NATO Enlargement

NATO Enlargement

After World War II ended, the threat of
communism captured the attention of both North America and Western Europe.

A military operations group --called the North Atlantic Treaty Organization
(NATO)-- was formed to shield Western Europe from the communistic Eastern

Europe. NATO benefited for its members in four ways: it provided
the defenses of all members in case an ally was attacked; it kept a spot
for the U.S. in Europe; it helped each war-stricken European country recover
from W.W.II; and it helped contain the Soviet Union - and communism (Ullman
et al. 67).

As Western Europe has recovered from a

50-year-old war and as communism is no longer a threat to the world, NATO’s
role is now changing slightly, bringing a need for new capabilities on
the part of NATO together with a need for enlargement. While NATO
is changing its role to the world, it should also be flexible enough to
change its members. The U.S. should support NATO expansion into Central

Europe. By preventing future conflicts in Europe and by increasing
the communication lines when addressing security problems, the enlargement
of NATO would make America safer . Enlargement would put both democracy
and stability in Central Europe in place with burgeoning economics that
often follow the establishment of democracies. NATO’s military would
also be strengthened significantly.

Since both world wars took place in Europe
and many American soldiers died, the United States must prevent future
conflicts in Europe. As both of the Bosnian and Kosovar conflicts
have proven, Europe is not completely danger-free ("The Enlargement...").

An enlarged NATO would help bring more countries into security planning.

Having more countries knowledgeable about the ideas of terrorism, weapons
proliferation, and ethnic cleansing, might lead to stable alliance deals
("Why NATO...").

For instance, ten major agreements among

Central European nations during this decade settled border and ethnic disputes.

What is more, most of these disputes occurred to get the attention of NATO’s
board ("The Enlargement..."). Romania began to provided protection
for ethnic minorities. Poland deepened the civilian control of the
military ("Why NATO..."). NATO addressed each situation. These
actions have not gone unnoticed by the U.S. either. By settling disputes
now, the United States will avoid future European conflicts while obtaining
security and satisfying other economic interests.

NATO’s proficiency in solving conflicts
has something to do with its structuring. To become a member of NATO, nations
have to meet certain expectations. Part of NATO’s success has to
do with its selectivity. Even though many nations applied to NATO
and only three were accepted, the nations who applied are trying to meet
the expectations in order to be allowed in. An important facet of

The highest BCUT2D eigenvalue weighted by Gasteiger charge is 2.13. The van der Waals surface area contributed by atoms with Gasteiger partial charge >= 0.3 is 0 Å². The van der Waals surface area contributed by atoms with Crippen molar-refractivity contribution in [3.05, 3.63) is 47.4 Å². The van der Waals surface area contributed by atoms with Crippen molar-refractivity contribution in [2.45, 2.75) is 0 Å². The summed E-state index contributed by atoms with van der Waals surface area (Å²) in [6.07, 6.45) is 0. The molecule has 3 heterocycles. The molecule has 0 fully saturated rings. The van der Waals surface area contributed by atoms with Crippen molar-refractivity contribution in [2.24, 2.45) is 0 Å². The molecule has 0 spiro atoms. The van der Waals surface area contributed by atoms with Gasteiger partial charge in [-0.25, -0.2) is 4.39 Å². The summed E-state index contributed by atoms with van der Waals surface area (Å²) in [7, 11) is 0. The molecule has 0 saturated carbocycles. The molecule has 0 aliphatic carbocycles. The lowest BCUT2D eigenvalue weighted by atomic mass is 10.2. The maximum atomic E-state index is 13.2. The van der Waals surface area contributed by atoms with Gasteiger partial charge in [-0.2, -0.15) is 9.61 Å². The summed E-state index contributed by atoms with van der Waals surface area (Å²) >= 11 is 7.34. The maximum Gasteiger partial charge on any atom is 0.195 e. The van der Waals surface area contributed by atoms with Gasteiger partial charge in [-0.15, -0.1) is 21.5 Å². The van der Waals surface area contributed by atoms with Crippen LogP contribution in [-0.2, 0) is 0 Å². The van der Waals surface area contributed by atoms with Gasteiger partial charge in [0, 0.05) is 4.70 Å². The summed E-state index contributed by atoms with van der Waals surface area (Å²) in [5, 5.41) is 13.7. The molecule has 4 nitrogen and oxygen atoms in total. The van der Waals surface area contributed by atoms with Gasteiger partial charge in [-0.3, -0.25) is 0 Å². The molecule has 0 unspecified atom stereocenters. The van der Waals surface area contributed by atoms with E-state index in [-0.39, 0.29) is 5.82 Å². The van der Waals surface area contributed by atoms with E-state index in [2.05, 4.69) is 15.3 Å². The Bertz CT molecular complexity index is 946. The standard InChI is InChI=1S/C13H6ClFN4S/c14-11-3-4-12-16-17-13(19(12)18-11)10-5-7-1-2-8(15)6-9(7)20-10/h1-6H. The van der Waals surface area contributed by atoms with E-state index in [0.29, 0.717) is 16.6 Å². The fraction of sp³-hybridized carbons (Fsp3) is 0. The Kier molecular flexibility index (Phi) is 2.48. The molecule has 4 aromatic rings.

NATO’s success has to do with its expectations. One such expectation
is the need for a stable democratic system of government (Ullman et al.

71). All twelve countries wishing to be part of NATO have been
striving to gain stable governments and economies. If all the nations
can achieve this, and thus are allowed into NATO, the result would be a
not only larger and more efficient NATO, but a more stable and democratic

Europe.

Another facet of NATO that both the U.S.
and other NATO nations find appealing is the security provided by a stronger
military. Obviously, enlarging NATO would add more troops to the
alliance, making NATO a more efficient organization. Fore example,

Poland has already been working alongside NATO’s troops in Bosnia, giving
them the experience needed to work efficiently in the NATO military.

Poland also has the largest and most capable military in Eastern Europe
("Secretary Cohen Speech"). Hungary, too, has worked with over 95,000

U.S. military personnel through the Hungarian air bas at Taszar.

The Czech Republic sent a 200-man decontamination unit to Desert Storm
to help U.S. troops. These three nations alone will add almost 300,000
soldiers, sailors and airmen to the alliance ("Sec. Cohen Speech").

Some people might think of extending the military capability of NATO as
an exercise double. The truth is the only recent peace in the contemporary
world has been the work of military forces (such as NATO) in the form of
peacekeeping.

For NATO to choose not to enlarge means
a failure to live up to its potential. The alliance has the ability
to be a positive superpower to the world. As far back as the 30’s,
philosophers of the world began to feel the need for such an organization.

Pierre Teille du Jardin wrote of one world kept in peace by a strong international
force. By 1040 the leaders of the world brought that dream to reality
and NATO became real. A strong international agency, such as